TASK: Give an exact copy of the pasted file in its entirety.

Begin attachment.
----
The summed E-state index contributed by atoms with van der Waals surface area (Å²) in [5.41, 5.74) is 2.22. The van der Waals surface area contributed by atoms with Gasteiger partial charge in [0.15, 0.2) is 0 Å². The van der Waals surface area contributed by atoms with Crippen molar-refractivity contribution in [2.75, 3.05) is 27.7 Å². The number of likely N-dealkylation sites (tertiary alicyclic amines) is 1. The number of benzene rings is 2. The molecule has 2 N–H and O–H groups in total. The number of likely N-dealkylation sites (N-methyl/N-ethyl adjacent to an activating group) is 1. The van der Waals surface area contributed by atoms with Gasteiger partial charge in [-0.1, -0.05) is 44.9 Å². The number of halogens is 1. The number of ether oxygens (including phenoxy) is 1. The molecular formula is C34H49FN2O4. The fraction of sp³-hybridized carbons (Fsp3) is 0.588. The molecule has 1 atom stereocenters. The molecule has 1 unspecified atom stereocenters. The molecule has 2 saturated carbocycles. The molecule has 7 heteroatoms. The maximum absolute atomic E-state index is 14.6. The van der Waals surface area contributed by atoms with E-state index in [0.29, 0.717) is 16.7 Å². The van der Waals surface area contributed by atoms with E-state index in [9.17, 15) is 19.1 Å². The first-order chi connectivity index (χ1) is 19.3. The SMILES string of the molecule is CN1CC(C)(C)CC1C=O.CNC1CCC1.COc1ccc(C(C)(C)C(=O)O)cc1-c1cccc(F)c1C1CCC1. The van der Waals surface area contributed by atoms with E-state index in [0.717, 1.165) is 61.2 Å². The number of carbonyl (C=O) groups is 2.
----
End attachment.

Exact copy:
The summed E-state index contributed by atoms with van der Waals surface area (Å²) in [5.41, 5.74) is 2.22. The van der Waals surface area contributed by atoms with Gasteiger partial charge in [0.15, 0.2) is 0 Å². The van der Waals surface area contributed by atoms with Crippen molar-refractivity contribution in [2.75, 3.05) is 27.7 Å². The number of likely N-dealkylation sites (tertiary alicyclic amines) is 1. The number of benzene rings is 2. The molecule has 2 N–H and O–H groups in total. The number of likely N-dealkylation sites (N-methyl/N-ethyl adjacent to an activating group) is 1. The van der Waals surface area contributed by atoms with Gasteiger partial charge in [-0.1, -0.05) is 44.9 Å². The number of halogens is 1. The number of ether oxygens (including phenoxy) is 1. The molecular formula is C34H49FN2O4. The fraction of sp³-hybridized carbons (Fsp3) is 0.588. The molecule has 1 atom stereocenters. The molecule has 1 unspecified atom stereocenters. The molecule has 2 saturated carbocycles. The molecule has 7 heteroatoms. The maximum absolute atomic E-state index is 14.6. The van der Waals surface area contributed by atoms with E-state index in [0.29, 0.717) is 16.7 Å². The van der Waals surface area contributed by atoms with E-state index in [9.17, 15) is 19.1 Å². The first-order chi connectivity index (χ1) is 19.3. The SMILES string of the molecule is CN1CC(C)(C)CC1C=O.CNC1CCC1.COc1ccc(C(C)(C)C(=O)O)cc1-c1cccc(F)c1C1CCC1. The van der Waals surface area contributed by atoms with E-state index in [0.717, 1.165) is 61.2 Å². The number of carbonyl (C=O) groups is 2.